Rural estates may need to forge their own superfast broadband links, says farm agent
PUBLISHED: 09:01 04 January 2019 | UPDATED: 09:01 04 January 2019
Archant Norfolk Photographic / James Bass © 2011
Farms and rural estates in East Anglia may need to seize the initiative to tackle the challenge of poor mainstream broadband connections by investing in their own private high-speed networks, according to land and property agents.
While the universal service obligation (USO) means everyone across the UK should have the right to a high-speed broadband connection by 2020, it is unclear how network providers can deliver this within the time-scale, said Jason Cantrill from the farming team at the Norwich office of Strutt and Parker.
He said rural businesses have recognised the need to be proactive and are developing their own solutions to secure vital connectivity.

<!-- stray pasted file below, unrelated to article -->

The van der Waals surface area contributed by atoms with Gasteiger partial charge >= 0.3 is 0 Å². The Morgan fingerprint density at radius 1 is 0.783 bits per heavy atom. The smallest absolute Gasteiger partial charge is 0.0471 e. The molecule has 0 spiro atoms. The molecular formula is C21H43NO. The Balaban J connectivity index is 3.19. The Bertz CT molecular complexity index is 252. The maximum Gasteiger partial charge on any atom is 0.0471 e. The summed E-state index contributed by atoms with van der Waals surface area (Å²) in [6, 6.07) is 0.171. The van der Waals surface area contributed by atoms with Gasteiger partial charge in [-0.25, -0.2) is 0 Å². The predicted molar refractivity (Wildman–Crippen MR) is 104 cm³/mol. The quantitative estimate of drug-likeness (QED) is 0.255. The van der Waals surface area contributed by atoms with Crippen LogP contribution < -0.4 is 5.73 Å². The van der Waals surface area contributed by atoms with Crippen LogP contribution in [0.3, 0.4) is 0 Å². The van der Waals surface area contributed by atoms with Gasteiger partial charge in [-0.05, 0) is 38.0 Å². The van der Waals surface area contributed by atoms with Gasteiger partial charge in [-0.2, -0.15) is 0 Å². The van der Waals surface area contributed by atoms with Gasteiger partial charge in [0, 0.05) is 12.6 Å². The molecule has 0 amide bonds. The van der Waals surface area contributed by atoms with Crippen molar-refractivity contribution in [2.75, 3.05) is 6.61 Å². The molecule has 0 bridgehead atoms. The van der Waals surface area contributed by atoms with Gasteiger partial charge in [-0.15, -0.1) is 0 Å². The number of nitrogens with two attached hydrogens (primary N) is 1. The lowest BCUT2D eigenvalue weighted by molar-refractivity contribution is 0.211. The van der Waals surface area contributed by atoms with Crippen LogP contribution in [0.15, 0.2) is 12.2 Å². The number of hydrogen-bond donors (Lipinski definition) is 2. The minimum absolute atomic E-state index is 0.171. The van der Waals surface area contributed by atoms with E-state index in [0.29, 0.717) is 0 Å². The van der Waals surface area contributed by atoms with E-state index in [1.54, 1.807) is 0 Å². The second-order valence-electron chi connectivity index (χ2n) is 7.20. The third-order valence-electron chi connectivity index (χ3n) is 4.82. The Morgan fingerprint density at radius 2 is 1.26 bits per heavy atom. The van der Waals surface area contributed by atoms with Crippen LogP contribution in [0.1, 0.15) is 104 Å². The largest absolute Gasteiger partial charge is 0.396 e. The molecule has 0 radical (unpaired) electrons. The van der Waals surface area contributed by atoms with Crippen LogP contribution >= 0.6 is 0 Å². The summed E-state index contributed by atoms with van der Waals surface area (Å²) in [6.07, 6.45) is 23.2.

“Fast and reliable broadband and mobile connectivity is vital if rural estates are to have a healthy and vibrant future,” he said. “In the past, the costs of installing a private broadband network may have looked unviable. But the importance now placed on good connectivity, with growing numbers of people working from home, means that attracting tenants is difficult without being able to offer a reliable broadband service.
“At a time when many businesses are looking forward to the year ahead and considering ways to improve performance and protect and enhance non-agricultural revenues, the time may be right to consider investment in super-fast broadband.
“Each of the options have their own pros and cons and not all may be available for a particular use or location. But the good news is that in most instances there are practical solutions to the problem, some of which may attract grant funding.”
Alternatives to mainstream connectivity include a leased “fibre to the premises” (FTTP) connection which involves installing a physical fibre connection from the mainstream network across private land, satellite broadband signals and “over-the-air” solutions such as Fixed Wireless Access networks.